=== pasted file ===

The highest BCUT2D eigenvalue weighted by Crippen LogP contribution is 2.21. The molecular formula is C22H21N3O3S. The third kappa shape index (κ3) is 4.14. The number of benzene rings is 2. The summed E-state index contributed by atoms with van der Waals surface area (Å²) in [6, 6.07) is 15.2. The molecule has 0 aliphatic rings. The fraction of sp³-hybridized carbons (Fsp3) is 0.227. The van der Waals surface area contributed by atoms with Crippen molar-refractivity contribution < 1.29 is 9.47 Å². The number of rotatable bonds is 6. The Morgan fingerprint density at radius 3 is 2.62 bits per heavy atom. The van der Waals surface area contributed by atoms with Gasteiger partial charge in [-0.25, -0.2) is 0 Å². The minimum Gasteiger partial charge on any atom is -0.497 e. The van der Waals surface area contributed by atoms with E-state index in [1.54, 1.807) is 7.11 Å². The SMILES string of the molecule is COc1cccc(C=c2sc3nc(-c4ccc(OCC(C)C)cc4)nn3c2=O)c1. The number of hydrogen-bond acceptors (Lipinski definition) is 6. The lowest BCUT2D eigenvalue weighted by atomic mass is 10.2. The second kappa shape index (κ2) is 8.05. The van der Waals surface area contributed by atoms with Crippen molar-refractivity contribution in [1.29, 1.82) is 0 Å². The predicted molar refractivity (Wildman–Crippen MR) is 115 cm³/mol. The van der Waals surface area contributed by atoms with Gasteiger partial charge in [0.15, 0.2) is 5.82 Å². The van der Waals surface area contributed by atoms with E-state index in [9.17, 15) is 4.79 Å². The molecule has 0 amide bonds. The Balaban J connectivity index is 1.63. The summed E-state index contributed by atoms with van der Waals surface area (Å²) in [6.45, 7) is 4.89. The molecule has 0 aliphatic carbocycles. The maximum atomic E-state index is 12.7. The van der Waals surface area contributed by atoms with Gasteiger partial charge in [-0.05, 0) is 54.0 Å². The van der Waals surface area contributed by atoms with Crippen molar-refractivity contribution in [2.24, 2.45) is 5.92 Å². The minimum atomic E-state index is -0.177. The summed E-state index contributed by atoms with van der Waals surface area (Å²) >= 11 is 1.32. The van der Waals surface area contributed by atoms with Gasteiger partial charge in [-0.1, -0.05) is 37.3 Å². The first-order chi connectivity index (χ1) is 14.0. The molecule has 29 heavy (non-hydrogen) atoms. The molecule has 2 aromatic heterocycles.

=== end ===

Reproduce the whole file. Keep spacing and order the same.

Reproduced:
The highest BCUT2D eigenvalue weighted by Crippen LogP contribution is 2.21. The molecular formula is C22H21N3O3S. The third kappa shape index (κ3) is 4.14. The number of benzene rings is 2. The summed E-state index contributed by atoms with van der Waals surface area (Å²) in [6, 6.07) is 15.2. The molecule has 0 aliphatic rings. The fraction of sp³-hybridized carbons (Fsp3) is 0.227. The van der Waals surface area contributed by atoms with Crippen molar-refractivity contribution < 1.29 is 9.47 Å². The number of rotatable bonds is 6. The Morgan fingerprint density at radius 3 is 2.62 bits per heavy atom. The van der Waals surface area contributed by atoms with Gasteiger partial charge in [-0.25, -0.2) is 0 Å². The minimum Gasteiger partial charge on any atom is -0.497 e. The van der Waals surface area contributed by atoms with E-state index in [1.54, 1.807) is 7.11 Å². The SMILES string of the molecule is COc1cccc(C=c2sc3nc(-c4ccc(OCC(C)C)cc4)nn3c2=O)c1. The number of hydrogen-bond acceptors (Lipinski definition) is 6. The lowest BCUT2D eigenvalue weighted by atomic mass is 10.2. The second kappa shape index (κ2) is 8.05. The van der Waals surface area contributed by atoms with Crippen molar-refractivity contribution in [1.29, 1.82) is 0 Å². The predicted molar refractivity (Wildman–Crippen MR) is 115 cm³/mol. The van der Waals surface area contributed by atoms with Gasteiger partial charge in [0.15, 0.2) is 5.82 Å². The van der Waals surface area contributed by atoms with E-state index in [9.17, 15) is 4.79 Å². The molecule has 0 amide bonds. The Balaban J connectivity index is 1.63. The summed E-state index contributed by atoms with van der Waals surface area (Å²) in [6.45, 7) is 4.89. The molecule has 0 aliphatic carbocycles. The maximum atomic E-state index is 12.7. The van der Waals surface area contributed by atoms with Gasteiger partial charge in [-0.05, 0) is 54.0 Å². The van der Waals surface area contributed by atoms with Crippen molar-refractivity contribution in [2.24, 2.45) is 5.92 Å². The minimum atomic E-state index is -0.177. The summed E-state index contributed by atoms with van der Waals surface area (Å²) >= 11 is 1.32. The van der Waals surface area contributed by atoms with Gasteiger partial charge in [-0.1, -0.05) is 37.3 Å². The first-order chi connectivity index (χ1) is 14.0. The molecule has 29 heavy (non-hydrogen) atoms. The molecule has 2 aromatic heterocycles.